MESOP MIDEAST WATCH: Kurdistan’s Weekly Brief May 3, 2022

A weekly brief of events occurred in the Kurdistan regions of Iran, Iraq, Syria, and Turkey

  • Unidentified militants struck a refinery owned by the Kurdish oil company Kar Group in Erbil Governorate’s Khabat District with six rockets late Sunday. The attack caused no casualties but set fire to one of the refinery’s main storage tanks. Iraq’s Security Media Cell denounced the attack and blamed it on “criminal gangs.” The Kurdistan Security Council said the rockets were launched from Ninewa Governorate’s al Hamdaniya District, and Iraqi security forces seized the launcher several hours after the attack. The US, UK, and United Nations (UN) also denounced the attack, and Iranian-backed militias remain the prime suspects, as Iran’s Islamic Revolutionary Guard Corps (IRGC) struck the home of the Kar Group’s owner, Baz Karim Barzinji, with ballistic missiles on March 13. Sunday’s attack came a day after Barzinji demanded material and moral compensation for the March 13 attack that caused extensive property damage. Barzinji’s demands came after the Council of Representatives of Iraq’s investigative committee refuted Iran’s claim it struck an Israeli base and ordered the Iraqi government to take “all measures that preserve the dignity and status of Iraq via diplomatic channels to prevent the recurrence of any attack on Iraqi territory.”
  • The Iraqi army clashed with the Sinjar Resistance Units (YBS) near the Sinjar District’s Sinuni subdistrict. A senior Iraqi official claimed one Iraqi soldier and 13 YBS fighters were killed during the hostilities, though hundreds of Yazidis were also forced to flee to Duhok. Several pro-YBS sources claimed the Iraqi army attacked the region with “heavy weapons and tanks.” The United Nations Assistance Mission for Iraq (UNAMI) voiced “concerns” regarding the displacement of Yazidi civilians, who suffered genocide at the hands of ISIS (Da’esh) and have been deprived of government services and security since 2014, and said, “Domestic and external spoilers have no place in Sinjar.” The Iraqi government demands the YBS, an offshoot of the Kurdistan Workers’ Party (PKK), leave the area as part of the implementation of the Sinjar agreement between Baghdad and Erbil. Separately, Turkish airstrikes targeted Duhok Governorate’s Amedi District and struck several villages in the province.


  • Turkey and its proxies shelled parts of northwestern Syria and areas near Ain Essa and Tal Tamer. Simultaneously, in Manbij, a pro-Turkish sniper killed a 27-year-old man named Hamoud al Khamis, while local security forces announced they shut down a Turkish “suicide drone.” Concomitantly, Turkish proxies kidnapped three Kurds named Manan Bilal Hamo, Dian Bilal Hamo, and Ramzi Rushdi Hamo in occupied Afrin. Lastly, a Kurdish official said Turkish authorities have been withholding water from al Hasakah since 2019 and that the most recent drought was caused by a lack of electricity at the Alouk water station.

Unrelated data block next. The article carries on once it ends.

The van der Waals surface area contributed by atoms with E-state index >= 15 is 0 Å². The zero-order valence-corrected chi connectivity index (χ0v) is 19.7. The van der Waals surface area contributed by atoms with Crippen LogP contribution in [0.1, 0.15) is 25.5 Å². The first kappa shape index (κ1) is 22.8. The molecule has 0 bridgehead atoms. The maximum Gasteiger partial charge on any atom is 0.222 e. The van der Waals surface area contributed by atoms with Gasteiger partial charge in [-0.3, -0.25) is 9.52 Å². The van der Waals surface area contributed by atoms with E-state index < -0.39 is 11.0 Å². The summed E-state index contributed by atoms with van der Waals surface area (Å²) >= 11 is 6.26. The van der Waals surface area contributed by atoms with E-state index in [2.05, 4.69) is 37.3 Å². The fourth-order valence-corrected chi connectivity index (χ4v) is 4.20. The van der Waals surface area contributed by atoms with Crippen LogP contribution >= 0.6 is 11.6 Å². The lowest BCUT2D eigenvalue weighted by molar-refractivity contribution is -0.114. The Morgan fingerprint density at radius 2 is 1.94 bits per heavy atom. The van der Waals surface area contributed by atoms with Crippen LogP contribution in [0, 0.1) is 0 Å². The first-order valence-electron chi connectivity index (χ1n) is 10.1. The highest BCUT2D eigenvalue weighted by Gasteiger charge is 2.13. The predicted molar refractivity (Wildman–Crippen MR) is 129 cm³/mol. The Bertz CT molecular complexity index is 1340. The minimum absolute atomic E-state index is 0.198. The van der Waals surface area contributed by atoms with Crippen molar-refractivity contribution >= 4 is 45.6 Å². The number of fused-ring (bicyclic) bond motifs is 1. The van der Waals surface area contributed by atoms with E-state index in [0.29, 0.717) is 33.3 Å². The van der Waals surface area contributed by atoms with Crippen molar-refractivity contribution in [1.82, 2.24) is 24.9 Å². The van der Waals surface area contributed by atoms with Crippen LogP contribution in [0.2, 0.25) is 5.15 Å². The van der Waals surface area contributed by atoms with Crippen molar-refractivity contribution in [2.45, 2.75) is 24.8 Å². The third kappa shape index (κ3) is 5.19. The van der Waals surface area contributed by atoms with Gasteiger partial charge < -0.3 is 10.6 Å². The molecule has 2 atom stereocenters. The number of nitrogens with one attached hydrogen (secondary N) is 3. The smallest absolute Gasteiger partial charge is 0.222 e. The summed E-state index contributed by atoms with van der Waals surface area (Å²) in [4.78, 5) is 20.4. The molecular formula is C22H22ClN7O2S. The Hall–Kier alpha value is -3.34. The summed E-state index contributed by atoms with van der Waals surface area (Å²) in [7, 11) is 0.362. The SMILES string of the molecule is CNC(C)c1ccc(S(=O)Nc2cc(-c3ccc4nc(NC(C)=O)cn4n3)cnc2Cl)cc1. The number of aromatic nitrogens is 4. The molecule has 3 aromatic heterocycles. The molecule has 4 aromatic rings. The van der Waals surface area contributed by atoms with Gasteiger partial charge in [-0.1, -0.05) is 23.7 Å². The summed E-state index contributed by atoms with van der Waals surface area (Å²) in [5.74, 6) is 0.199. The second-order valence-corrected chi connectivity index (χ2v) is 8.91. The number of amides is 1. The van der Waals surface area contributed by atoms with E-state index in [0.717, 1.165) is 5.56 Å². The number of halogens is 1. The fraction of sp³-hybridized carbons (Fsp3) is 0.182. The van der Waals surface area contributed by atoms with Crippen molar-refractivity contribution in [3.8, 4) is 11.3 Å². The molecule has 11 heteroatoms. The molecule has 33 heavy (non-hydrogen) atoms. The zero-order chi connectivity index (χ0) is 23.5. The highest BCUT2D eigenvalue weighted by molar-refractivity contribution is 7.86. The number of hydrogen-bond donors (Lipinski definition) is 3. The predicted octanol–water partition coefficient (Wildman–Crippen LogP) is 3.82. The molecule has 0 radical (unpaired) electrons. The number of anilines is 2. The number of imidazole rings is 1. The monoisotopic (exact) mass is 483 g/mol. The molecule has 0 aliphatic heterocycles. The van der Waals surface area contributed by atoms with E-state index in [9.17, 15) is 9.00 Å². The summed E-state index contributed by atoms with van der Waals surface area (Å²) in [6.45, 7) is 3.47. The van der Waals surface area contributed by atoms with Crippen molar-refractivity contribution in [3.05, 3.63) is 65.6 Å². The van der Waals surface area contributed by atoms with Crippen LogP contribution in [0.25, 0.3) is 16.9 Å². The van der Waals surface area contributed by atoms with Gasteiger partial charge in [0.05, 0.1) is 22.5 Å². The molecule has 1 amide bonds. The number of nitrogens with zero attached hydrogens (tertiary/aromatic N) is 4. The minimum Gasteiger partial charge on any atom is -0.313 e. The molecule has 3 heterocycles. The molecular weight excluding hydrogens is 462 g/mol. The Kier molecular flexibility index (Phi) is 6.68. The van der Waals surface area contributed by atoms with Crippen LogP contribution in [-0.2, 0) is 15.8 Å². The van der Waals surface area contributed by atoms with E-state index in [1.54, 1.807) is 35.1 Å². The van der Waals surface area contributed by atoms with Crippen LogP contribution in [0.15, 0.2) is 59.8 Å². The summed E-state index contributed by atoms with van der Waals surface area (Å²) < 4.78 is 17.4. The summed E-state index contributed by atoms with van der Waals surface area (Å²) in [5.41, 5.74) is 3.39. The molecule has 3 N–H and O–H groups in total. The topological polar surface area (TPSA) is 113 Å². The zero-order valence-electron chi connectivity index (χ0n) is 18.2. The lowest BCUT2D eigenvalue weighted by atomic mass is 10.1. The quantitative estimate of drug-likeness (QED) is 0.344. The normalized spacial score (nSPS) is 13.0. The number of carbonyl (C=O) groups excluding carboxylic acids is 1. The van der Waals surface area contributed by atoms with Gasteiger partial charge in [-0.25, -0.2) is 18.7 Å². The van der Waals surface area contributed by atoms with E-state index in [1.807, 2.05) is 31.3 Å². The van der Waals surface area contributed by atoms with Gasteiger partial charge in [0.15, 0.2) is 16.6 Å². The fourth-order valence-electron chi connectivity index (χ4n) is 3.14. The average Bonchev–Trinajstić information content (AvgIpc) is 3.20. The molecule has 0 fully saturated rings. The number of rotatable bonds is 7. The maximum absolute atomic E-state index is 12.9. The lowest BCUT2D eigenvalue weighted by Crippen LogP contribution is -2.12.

• Two Syrian men survived a Da’esh assassination attempt in al Hol camp. Al Hol continues to hold thousands of Da’esh operatives and their relatives and remains plagued by a string of murders, assaults, and escape attempts.


  • Iranian authorities released several Kurdish activists who were arrested for organizing Newroz celebrations on bail last week. That said, the Iranian regime arrested seven labor activists in Baneh and a prominent activist named Osman Ismael in Saqqez days before International Workers’ Day, which falls on May 1. Moreover, Iranian intelligence officers (Ettela’at) warned several labor activists not to participate in International Workers’ Day activities. Separately, Iranian authorities arrested three Kurdish teachers, Shabaan Mohamadi, Askander Lotfi, and Massoud Nikekha, in Marivan on Sunday.
  • Iranian security forces killed a Kurdish border porter (kolbar) named Safar Sobhan and wounded five in Kermanshah Province’s Nowsud District on Saturday. Iranian border guards wounded seven other kolbars in the same area during the past week. Four kolbars died, and at least 51 were injured in April.


  • Hundreds of Kurds rallied in Diyarbakir (Amed) on International Workers’ Day and chanted, “We will change together.” Numerous political figures, including some from the pro-Kurdish Peoples’ Democratic Party (HDP), participated in the rally. Turkish police arrested at least 160 people for holding a similar rally on the same day in Istanbul. Meanwhile, former HDP lawmaker Hilal Aksoy was sentenced to one year in prison for calling Kurds killed by the Turkish government “our martyrs” during a 2009 speech. Though the case against Aksoy was initially closed in 2009, a pro-Turkish government prosecutor named Celal Kara reopened it last year.
  • The HDP released a statement denouncing Iraq’s military operation against the Yazidis. “The Tension that is intended to be created in Shingal does not help anyone and the damage is suffered by all the people in the region. These attacks darken the future of the peoples and hinder social peace,” read the statement. On another note, HDP Co-chair Pervin Buldan criticized the Turkish government for Turkey’s ongoing economic issues. “The government thrives on constant crises and conflicts and exports wars to Iraq, Syria, and the Middle East to further destabilize the region and deprive the population,” said Buldan.